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point and say, hey, actually, this

works really well for what I'm doing.

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And I was just completely blown away.

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Not only how beneficial it was to a brand,

it was a knitwear brand called Loewe.

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We worked with them for 10 years, then

our PR dispatch member and they got really

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good traction in kind of the first few

months of me just kind of consistently

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emailing magazines every single week.

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And it made a massive difference,

um, you know, to their awareness

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and it was a key time of year.

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It was leading up to Christmas and you

could see it was having a big impact

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kind of on people coming to their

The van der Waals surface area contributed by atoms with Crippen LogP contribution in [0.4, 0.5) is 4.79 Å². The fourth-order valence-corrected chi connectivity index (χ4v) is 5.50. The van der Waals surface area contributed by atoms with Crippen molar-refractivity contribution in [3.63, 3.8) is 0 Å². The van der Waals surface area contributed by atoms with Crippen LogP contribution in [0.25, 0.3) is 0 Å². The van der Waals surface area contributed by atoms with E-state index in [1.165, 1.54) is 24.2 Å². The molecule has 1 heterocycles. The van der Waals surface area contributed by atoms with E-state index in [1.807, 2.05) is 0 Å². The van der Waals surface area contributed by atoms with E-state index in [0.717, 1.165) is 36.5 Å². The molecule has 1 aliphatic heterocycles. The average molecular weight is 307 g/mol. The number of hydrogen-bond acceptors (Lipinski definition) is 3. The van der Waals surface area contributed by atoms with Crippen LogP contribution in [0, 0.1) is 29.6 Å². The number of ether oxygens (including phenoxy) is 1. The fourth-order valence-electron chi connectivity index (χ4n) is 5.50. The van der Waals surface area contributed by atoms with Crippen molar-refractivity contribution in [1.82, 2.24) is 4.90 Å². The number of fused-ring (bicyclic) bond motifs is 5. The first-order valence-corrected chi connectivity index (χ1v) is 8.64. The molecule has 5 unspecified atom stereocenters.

website and probably sales as well.

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Um, but it was so easy.

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I couldn't believe it.

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I was like, this is so easy to do.

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And actually quite enjoyable.

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Um, so yeah, I, I agree.

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Once people kind of start the ball

rolling with it, um, it's, it's a very

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addictive, it's a very addictive feeling.

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It's just getting over that initial,

initial hurdle of starting and not

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feeling that imposter syndrome or like

you're annoying them or, you know,

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you don't know what to say, kind of

getting over that first hurdle, I

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think is kind of the biggest, um, the

biggest stopping point for many brands.

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Vicki Weinberg: Absolutely.

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I know for me it was

definitely a mindset thing.

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I just felt a bit silly, sort of